Observant Jews are forbidden to eat pork. Jewish dietary laws, known as kashrut, dictate what can and cannot be eaten, and the specific ways in which foods must be prepared.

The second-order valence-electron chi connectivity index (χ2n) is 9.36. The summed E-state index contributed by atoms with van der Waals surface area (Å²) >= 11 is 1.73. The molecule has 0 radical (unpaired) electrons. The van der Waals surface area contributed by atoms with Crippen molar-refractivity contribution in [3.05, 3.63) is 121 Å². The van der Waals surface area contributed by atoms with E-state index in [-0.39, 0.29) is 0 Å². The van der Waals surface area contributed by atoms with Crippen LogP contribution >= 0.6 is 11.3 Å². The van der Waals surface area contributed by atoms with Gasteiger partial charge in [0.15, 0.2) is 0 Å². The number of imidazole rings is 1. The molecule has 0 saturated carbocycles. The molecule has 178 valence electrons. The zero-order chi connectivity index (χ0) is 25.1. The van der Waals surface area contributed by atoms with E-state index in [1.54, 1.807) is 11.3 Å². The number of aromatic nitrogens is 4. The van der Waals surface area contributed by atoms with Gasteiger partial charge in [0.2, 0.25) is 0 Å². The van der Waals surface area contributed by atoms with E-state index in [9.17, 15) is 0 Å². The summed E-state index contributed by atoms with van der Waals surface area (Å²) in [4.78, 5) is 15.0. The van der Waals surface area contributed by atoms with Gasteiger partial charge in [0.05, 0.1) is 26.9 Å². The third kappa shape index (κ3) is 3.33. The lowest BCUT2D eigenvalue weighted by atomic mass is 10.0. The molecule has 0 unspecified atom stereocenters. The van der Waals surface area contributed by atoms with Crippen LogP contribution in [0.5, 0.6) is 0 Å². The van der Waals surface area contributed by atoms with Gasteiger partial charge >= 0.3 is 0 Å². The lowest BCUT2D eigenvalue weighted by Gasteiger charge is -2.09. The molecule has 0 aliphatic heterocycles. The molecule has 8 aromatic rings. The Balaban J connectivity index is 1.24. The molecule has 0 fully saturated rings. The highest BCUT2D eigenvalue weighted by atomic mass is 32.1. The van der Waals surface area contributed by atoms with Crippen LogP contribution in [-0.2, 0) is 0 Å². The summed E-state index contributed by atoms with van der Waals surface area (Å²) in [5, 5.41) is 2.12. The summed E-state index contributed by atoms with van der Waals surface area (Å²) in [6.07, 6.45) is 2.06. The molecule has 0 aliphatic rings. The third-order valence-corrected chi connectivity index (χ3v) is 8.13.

Leviticus 11:3 says that Jews may eat only those land animals which chew the cud and have cloven hooves. If an animal fails to meet both criteria, such as the pig which has cloven hooves but does not chew cud, then it is considered unclean and cannot be eaten. Animals that meet both criteria, such as cattle, are considered kosher and fit to be eaten. All kosher animals must be ritually slaughtered by a trained butcher called a schochet.